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Old 10-Jan-2011, 4:52 AM   #1
scott784
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how to get surround sound with OTA HDTV

I want to ditch my cable tv package soon and go with an OTA outdoor rooftop antenna. My current setup involves a digital set top box from Time Warner Cable. I use a HDMI cable from the cable box to my HD television, which obviously gives me the best video I can get through cable.

The Cable box also has a digital audio out jack. I currently use the digital audio out jack on the Time Warner box and run a single wire directly from the Time Warner box to the digital audio in jack on the back of my stereo receiver. With this setup, I get true 5.1 dolby digital sound on all of my cable channels that are in HD through my stereo surround sound system.

So how is this going to work with an OTA antenna? With the use of an outdoor antenna, the only option I know of is simply to use the coax cable from the antenna and take it directly into the back of the tv. This being the case, how am I going to keep my 5.1 dolby digital surround sound on the HD channels? I know there must be an easy answer to this but it's all new to me.

I have not used outdoor antennas since the late 70's when I was still a kid; however, I am very attracted to going with an outdoor antenna (versus keeping cable tv to save some bucks (that is after my initial investment is recouped). My television is a one year old Samsung 46 inch LED. The model is UN46B6000VFXZA. Any advice is appreciated on this sound issue.

PS On a completely different note: I have one other question. Will my highspeed wireless internet in the house interfere with the over the air antenna signal? I am assuming the answer is no. However, I just wanted to double check. I appreciate anyone who can address these issues.

Last edited by scott784; 10-Jan-2011 at 5:28 AM.
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Old 10-Jan-2011, 5:47 AM   #2
GroundUrMast
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Wireless Ethernet operates on frequencies in the 2 and 5 GHz microwave spectrum, no interference problems to worry about as far as OTA TV is concerned.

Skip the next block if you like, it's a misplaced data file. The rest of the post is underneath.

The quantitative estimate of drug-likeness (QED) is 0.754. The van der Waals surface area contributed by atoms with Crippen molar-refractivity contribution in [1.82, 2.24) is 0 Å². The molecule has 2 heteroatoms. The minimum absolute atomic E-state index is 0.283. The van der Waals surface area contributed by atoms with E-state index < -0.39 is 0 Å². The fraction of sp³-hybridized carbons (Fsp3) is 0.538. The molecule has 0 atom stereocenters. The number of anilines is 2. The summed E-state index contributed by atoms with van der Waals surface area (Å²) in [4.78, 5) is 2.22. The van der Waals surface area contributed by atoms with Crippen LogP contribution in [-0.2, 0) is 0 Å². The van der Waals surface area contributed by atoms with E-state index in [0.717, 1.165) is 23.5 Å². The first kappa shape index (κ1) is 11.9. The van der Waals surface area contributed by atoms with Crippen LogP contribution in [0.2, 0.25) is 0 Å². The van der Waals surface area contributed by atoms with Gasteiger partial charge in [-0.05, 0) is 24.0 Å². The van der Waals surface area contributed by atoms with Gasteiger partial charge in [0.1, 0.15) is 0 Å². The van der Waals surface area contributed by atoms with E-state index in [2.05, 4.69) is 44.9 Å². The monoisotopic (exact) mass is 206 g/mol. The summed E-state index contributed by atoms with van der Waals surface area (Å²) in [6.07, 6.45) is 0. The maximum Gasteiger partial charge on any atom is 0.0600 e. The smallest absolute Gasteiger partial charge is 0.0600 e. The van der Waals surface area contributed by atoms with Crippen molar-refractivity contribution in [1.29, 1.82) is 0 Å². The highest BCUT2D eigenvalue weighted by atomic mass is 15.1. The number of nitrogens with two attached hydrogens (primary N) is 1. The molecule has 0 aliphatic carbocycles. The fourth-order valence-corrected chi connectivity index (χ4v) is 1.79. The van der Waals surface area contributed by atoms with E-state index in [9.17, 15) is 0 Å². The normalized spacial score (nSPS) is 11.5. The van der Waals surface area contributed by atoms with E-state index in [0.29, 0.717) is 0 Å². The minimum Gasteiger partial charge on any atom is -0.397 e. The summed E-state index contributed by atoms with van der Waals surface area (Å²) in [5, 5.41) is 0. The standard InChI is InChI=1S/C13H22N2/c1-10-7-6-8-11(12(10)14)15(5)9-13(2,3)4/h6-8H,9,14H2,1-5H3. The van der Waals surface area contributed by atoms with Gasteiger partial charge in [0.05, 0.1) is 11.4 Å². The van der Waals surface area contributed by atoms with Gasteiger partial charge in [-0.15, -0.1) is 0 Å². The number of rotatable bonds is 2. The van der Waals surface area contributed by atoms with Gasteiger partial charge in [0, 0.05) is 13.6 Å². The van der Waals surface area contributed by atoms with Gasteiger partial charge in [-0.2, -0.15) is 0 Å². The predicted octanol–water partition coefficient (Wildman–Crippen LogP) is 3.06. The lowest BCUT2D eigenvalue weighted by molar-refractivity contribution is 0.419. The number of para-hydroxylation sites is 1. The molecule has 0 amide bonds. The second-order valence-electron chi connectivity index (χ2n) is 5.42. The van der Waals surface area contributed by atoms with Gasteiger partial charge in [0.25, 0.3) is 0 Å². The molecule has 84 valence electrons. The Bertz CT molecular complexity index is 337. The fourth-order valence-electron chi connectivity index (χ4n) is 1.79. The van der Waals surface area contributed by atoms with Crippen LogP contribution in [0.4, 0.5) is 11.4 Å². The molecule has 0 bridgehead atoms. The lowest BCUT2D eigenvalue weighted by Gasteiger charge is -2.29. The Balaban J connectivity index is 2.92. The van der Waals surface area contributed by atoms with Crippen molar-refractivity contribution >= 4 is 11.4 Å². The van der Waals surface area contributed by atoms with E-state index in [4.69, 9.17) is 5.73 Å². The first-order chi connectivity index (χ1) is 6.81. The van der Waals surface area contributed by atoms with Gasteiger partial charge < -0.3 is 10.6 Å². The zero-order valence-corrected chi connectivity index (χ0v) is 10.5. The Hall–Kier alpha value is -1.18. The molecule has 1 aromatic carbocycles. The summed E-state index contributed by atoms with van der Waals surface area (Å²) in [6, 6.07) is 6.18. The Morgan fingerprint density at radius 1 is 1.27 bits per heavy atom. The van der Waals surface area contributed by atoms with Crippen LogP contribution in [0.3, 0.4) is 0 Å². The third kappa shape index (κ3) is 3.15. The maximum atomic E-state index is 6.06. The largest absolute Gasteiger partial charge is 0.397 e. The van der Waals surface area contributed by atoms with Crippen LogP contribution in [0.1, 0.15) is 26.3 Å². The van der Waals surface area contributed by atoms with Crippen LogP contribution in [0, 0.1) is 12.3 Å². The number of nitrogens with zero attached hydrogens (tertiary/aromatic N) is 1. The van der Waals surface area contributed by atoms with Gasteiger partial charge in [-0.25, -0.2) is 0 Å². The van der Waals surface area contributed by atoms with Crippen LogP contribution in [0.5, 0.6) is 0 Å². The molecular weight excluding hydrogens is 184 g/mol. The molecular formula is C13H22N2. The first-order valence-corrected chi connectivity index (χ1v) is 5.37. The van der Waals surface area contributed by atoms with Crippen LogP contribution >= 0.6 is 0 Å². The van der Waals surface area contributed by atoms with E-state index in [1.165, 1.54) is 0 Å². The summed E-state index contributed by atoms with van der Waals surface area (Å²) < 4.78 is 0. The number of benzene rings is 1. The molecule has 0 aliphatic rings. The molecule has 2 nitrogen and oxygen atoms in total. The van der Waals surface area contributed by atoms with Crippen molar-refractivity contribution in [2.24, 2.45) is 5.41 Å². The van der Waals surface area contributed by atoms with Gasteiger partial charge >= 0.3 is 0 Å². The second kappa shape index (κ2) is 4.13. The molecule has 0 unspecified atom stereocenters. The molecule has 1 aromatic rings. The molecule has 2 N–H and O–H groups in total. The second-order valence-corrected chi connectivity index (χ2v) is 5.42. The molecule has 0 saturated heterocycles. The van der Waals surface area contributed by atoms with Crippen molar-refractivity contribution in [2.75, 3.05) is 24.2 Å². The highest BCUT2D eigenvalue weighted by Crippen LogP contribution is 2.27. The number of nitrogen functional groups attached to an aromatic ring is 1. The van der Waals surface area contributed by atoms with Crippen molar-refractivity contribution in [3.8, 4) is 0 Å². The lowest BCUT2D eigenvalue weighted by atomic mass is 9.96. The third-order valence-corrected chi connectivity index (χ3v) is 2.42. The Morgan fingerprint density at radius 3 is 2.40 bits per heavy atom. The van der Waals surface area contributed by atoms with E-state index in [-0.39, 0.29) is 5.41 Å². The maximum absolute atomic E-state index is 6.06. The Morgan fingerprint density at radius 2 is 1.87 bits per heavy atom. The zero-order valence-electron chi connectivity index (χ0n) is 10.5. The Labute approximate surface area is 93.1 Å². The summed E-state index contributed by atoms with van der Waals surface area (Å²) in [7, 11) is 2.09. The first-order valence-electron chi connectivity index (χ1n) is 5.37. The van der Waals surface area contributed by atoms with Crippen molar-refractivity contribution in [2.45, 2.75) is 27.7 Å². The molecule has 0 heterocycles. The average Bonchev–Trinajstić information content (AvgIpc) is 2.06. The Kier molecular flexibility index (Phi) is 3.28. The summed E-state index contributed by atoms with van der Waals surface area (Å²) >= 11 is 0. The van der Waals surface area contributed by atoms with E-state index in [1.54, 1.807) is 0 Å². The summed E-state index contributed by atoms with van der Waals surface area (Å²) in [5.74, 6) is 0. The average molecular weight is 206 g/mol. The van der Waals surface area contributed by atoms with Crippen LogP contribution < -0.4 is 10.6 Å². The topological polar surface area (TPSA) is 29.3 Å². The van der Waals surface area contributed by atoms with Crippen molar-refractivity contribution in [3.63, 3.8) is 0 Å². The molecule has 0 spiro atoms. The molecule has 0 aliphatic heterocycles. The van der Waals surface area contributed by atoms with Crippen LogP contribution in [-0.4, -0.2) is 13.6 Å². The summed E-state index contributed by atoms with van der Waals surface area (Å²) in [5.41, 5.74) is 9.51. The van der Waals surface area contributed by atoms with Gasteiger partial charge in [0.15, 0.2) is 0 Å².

According to a quick search I just did, you should have an optical audio out port on you Samsung receiver... If your stereo receiver has an optical input, you will get the Dolby stereo or 5.1 or mono (depends on the broadcast).

OTA is the source used by the cable company for the local stations feeds, OTA users gets it first and best (sometimes the cable company feeds their customers a reduced bit rate version, never better though).
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Old 11-Jan-2011, 5:06 AM   #3
scott784
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I appreciate your reply on the sound issue. Yes, my Samsung tv has an optical audio out jack so I can use that to run a optical audio cord from my tv directly to my stereo receiver once I get the OTA antenna hooked up. In that way, I will maintain my dolby digital 5.1 surround sound on all channels broadcasting in that manner.

I am also glad to hear the signals generated from high speed wireless internet in my house will not interfere with OTA antenna reception from my rooftop antenna (which will be installed soon when the weather breaks).

One other question, since I want to get Netflix to supplement my viewing tv over the air, am I better off to have a hard wired ethernet connection running straight from the cable modem into my tv? Then I can just operate my internet PC from the other room wirelessly? I am just wondering b/c I would think streaming movies over the internet takes a terrific amount of speed to avoid pixelation and other issues. So even with 'turbo speed', which is Time Warner's highest internet speed, am I still better off to place the cable modem next to the tv and hard wire the tv itself with ethernet cable? Or does it not make any difference whatsoever? Many thanks for any additional feedback you can provide on this topic.